Developing new ways to monitor the state of our soils and waterways

New investment will support the development of high-tech systems to improve environmental monitoring.

The research being funded from Natural Environment Research Council (NERC) and Defra includes four separate projects involving the UK Centre for Ecology & Hydrology (UKCEH). These will develop:

  • a web-based tool to better measure changes in soil organic carbon
  • a new sensor that monitors nutrients levels in water courses
  • a paper-based test that detects the presence of invasive non-native species
  • innovative low-cost instruments to monitor greenhouse gas emissions.

Companies voluntarily offset their own greenhouse emissions by paying landowners for management actions that increase storage of soil carbon, such as reduced tillage and planting cover crops. But verifying that soil carbon has changed over time is difficult to demonstrate, largely because of the detailed statistical analysis required to account for all uncertainties.

The Committee for Climate Change has warned there must be stronger guidance, regulation and standards, or there is a risk that the UK’s progress towards net zero greenhouse gas emissions could be slowed. A new tool being developed by UKCEH, Biomathematics and Statistics Scotland, University of Glasgow, Future Forest Company Ltd will improve the integrity of the soil carbon credit market.

The tool will provide a data pipeline from soil sampling, lab results, to archiving data in a public repository. This will include the detailed statistical analysis necessary for detecting change across different surveys, accounting for all the uncertainties, and give guidance on the sampling design required in the future.

UKCEH ecosystem modeller Dr Peter Levy, who is leading the project to develop the tool, said:

“It is widely acknowledged that the UK will not be able to reduce its greenhouse gas emissions sufficiently to reach net zero by 2050, so land-based options to sequester carbon are also required to offset emissions.

“Our new tool will help achieve this target, by improving the integrity of the carbon credits market, supporting the sustainable management and restoration of the UK’s soils. It will be designed for, and freely available to, government, land managers and any potential providers of carbon credits.”

UKCEH is also involved in a new project, led by the University of Southampton, to test and develop a new, compact sensor for freshwater environments that simultaneously monitors levels of different forms of the nutrients phosphorus and nitrogen. In combination with warm, stable weather conditions and lack of rainfall, these nutrients contribute to the formation of harmful algal blooms, which negatively affect water quality and aquatic biodiversity, as well as producing toxins harmful to animals and people.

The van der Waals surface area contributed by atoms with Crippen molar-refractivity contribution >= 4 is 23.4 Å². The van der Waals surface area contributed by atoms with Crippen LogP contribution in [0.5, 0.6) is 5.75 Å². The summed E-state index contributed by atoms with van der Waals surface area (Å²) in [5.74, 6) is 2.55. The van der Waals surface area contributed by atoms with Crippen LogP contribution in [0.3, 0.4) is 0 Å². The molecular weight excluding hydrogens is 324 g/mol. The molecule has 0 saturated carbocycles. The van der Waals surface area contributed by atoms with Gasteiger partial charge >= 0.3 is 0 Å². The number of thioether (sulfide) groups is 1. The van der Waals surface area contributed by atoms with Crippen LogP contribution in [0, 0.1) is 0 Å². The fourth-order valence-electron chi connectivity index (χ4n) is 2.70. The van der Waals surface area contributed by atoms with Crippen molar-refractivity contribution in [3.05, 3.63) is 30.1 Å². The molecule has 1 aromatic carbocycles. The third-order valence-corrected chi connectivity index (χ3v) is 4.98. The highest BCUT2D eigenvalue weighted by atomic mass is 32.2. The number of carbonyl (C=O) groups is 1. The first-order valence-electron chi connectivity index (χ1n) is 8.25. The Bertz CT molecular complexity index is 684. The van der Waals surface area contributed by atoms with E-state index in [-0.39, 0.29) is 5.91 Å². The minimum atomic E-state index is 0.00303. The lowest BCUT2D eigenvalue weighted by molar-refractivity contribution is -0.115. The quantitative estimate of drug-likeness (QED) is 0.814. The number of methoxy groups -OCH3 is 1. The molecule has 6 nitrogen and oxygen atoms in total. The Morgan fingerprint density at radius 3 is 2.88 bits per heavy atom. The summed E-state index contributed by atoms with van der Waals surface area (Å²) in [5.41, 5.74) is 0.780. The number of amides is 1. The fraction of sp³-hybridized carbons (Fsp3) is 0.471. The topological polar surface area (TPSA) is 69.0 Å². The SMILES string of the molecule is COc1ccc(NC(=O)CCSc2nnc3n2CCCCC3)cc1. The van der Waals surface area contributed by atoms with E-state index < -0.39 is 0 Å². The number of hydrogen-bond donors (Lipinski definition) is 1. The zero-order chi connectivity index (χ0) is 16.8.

At present, monitoring usually relies on manual spot measurements or sensors that typically only measure a single nutrient and existing equipment tends to be large or of low accuracy. This makes current monitoring of multiple nutrients very expensive and limited to only a few studies. Using information from other environmental sensors, the multi-nutrient sensor will also adapt its monitoring frequency to improve our understanding of the freshwater environment.

UKCEH freshwater ecologist Dr Eleanor Mackay explained:

“In the right conditions, harmful algal blooms can grow relatively quickly and we need a better understanding of a wider range of nutrient inputs into lakes so we can improve our predictions of when and where blooms are likely to be triggered. This will inform action to reduce the risk from blooms.”

Invasive non-native species pose a dramatic risk to other wildlife in freshwater environments through predation or out-competing them for food. UKCEH is involved in a new project to develop a low-cost, easy-to-use diagnostic test to detect the presence of different invasive species – Chinese mitten crab, demon shrimp, killer shrimp and mink – that can be used by non-specialists at the point of water sample collection, to deliver accurate results within less than an hour.

Creatures leave behind traces in water through their DNA, for example in their faeces, and the new test – developed by a research team led by the University of Lincoln – will be similar to a COVD-19 lateral flow test in providing a rapid, user-friendly way of detecting these minute amounts of DNA.

Water from rivers and lakes will be sampled and added to a special paper-based test that, through diagnostic colouring, will show if environmental DNA from each of the target species is present. On the basis of this real-time information, river managers can then take rapid action to protect these rivers and lakes.

Further information

The new projects were among 13 research-led investments, which were part of a wider £12 million programme by NERC, Defra and Innovate UK to support the development of new sensing systems for monitoring of our waterways, habitats, soil and greenhouse gas emissions.

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